VEGF-C was at the top of the differentially expressed genes. VEGF-C has been associated with lymphatic spread and the invasion capacity of many types of cancer cells, including gastric cancer cells.[28, 29] IRS-2, a member of the PI3K/AKT signaling pathway was also highly expressed in gastric cancer samples; the differential abilities of IRS-1 and IRS-2 are intriguing. Although IRS-2 expression has been associated with lymph node metastasis in gastric cancer, loss of IRS-1 expression or function may facilitate tumor progression.[31, 32] Interestingly, IGF1, IGF2, insulin-like growth factor 2 receptor (IGF2R) and insulin (INS), all of which are components of the insulin/IGF signaling pathway, were also upregulated. The expression of IL-17 and IFNγ in association with the T/B cell activation pathway has been associated with the activation of the cytotoxic T and NK cell pathways in response to Helicobacter pylori infection. Interleukin-17 plays a potential role in the inflammatory response, and in agreement with the present data, its overexpression has been observed in gastric cancer samples. IFNγ is a classic pro-inflammatory cytokine secreted by NK cells and CD8 T-cells that has been associated with different tumor lineages.[37, 38] Among the large family of FZD receptors associated with the Wnt signaling pathway, we showed that FZD5 exhibited nearly 1,000-fold overexpression in gastric cancer samples. Its ligand, Wnt5a, also exhibited the largest differential expression among the different Wnt members between cancer and adjacent noncancerous samples. Wnt5a is involved in the activation of canonical and noncanonical Wnt cascades in epithelial cells located at the tumor-stromal interface during invasion and metastasis. Interestingly, pro-inflammatory cytokines such as interleukin 6 (IL-6) and tumor necrosis factor (TNFα) upregulate Wnt5a levels in gastric cancer, and Wnt5a overexpression correlated with a poor prognosis. In coincidence, the largest overexpression in the Wnt pathway was associated with WISP1. Recent studies have shown that WISP1 expression is coordinately regulated by Wnt5a and antagonists of the canonical Wnt pathway.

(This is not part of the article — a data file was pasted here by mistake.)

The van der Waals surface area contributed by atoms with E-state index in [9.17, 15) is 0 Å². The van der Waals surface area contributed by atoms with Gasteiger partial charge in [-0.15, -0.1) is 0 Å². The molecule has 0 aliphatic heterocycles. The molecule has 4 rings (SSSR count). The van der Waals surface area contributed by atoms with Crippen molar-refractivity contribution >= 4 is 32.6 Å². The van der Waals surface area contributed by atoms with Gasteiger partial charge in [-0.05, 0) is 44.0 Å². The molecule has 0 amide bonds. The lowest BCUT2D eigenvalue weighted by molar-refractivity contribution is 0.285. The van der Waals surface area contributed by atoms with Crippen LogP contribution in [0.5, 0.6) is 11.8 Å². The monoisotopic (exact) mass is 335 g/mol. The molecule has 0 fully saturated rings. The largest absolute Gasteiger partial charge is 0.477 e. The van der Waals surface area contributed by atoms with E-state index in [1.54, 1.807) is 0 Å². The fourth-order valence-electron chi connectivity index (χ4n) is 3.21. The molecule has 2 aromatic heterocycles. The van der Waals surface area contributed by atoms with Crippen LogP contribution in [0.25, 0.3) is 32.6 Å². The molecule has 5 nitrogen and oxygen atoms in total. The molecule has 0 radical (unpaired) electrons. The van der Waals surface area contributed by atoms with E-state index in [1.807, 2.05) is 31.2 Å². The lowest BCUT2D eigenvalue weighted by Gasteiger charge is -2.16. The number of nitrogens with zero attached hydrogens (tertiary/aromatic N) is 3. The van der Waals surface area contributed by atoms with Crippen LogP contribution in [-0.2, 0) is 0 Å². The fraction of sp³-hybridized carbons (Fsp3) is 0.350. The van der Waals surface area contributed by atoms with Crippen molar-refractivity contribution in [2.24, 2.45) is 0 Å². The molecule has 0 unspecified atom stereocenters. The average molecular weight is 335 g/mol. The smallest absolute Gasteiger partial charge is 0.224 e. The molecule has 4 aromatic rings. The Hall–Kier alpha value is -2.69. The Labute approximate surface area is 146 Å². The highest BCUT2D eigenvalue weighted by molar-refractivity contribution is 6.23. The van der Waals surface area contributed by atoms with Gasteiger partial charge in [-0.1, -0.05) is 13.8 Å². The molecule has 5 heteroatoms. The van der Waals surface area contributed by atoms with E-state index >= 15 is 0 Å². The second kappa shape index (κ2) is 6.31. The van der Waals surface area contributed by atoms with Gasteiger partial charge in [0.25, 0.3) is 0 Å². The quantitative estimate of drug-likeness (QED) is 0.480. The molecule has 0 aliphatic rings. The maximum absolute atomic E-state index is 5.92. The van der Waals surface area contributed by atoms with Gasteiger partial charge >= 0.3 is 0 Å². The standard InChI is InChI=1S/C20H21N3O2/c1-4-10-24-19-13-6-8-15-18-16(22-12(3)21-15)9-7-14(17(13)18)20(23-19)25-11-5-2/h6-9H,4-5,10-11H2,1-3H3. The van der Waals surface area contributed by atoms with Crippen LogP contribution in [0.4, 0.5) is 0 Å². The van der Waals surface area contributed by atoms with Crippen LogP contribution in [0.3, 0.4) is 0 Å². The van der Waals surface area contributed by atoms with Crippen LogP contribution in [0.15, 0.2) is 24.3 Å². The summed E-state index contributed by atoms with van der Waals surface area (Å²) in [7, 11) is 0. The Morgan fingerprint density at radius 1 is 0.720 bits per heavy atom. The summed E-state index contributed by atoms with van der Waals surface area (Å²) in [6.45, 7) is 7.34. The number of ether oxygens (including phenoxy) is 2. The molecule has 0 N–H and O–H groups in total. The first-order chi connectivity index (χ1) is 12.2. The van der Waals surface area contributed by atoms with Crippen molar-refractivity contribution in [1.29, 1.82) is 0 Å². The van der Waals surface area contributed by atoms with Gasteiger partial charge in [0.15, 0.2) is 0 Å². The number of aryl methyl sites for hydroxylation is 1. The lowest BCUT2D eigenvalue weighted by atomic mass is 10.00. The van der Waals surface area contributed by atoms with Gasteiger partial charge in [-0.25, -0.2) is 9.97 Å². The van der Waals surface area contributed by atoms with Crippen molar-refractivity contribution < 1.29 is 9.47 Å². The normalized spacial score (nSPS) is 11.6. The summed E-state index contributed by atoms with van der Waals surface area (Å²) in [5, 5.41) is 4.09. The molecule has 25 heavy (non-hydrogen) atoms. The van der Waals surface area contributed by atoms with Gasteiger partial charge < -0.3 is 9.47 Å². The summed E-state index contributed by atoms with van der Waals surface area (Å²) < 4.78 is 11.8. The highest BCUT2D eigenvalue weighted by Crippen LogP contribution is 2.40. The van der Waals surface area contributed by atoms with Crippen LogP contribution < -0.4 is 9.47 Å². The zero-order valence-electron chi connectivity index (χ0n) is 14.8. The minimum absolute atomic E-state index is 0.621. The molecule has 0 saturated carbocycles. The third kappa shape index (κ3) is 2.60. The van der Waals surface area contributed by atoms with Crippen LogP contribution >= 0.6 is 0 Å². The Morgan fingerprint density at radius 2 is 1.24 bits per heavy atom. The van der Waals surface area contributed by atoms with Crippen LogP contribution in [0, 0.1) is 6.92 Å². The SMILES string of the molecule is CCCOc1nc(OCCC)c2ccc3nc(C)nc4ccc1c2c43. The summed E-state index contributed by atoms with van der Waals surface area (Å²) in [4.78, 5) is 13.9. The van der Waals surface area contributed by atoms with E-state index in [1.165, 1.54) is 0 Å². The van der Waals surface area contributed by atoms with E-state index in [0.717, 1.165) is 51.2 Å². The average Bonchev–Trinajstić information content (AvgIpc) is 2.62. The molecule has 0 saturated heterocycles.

To functionally validate the data obtained with the low-abundance transcriptome analyses, we decided to perform additional studies with CTBP1. Knocking down the expression of CTBP1 inhibited the clonogenic and migration capacities of the cells, consistent with CTBP1's role as a mediator of hypoxia-induced tumor cell migration. Recent studies have shown that CTBP1 might act as a sensitizer to chemotherapeutic drugs, at least in breast cancer cells. Here, we show for the first time that knocking down the expression of CTBP1 sensitized AGS gastric cancer cells to three different chemotherapeutic drugs, 5-FU, cisplatin and epirubicin, decreasing their IC50s by 5-fold, 6-fold and 14-fold, respectively. The broad chemosensitizing effect of CTBP1 is supported by recent evidence that CTBP1 can promote drug resistance by increasing the expression of MDR1. Downregulation of CTBP1 expression in breast cancer cells renders malignant cells more sensitive to 5-FU and other genotoxic agents such as cisplatin and etoposide.21,
The development of molecular-targeted drugs for cancer treatment has demonstrated some success. However, even the most successful biological drugs are effective only in a minority of patients; occasionally, less that 10% of patients benefit from treatment. Here, we identified novel biomarkers and leading genes of signaling pathways that are aberrantly activated in gastric carcinomas that might provide the basis for increasingly specific targeted therapies.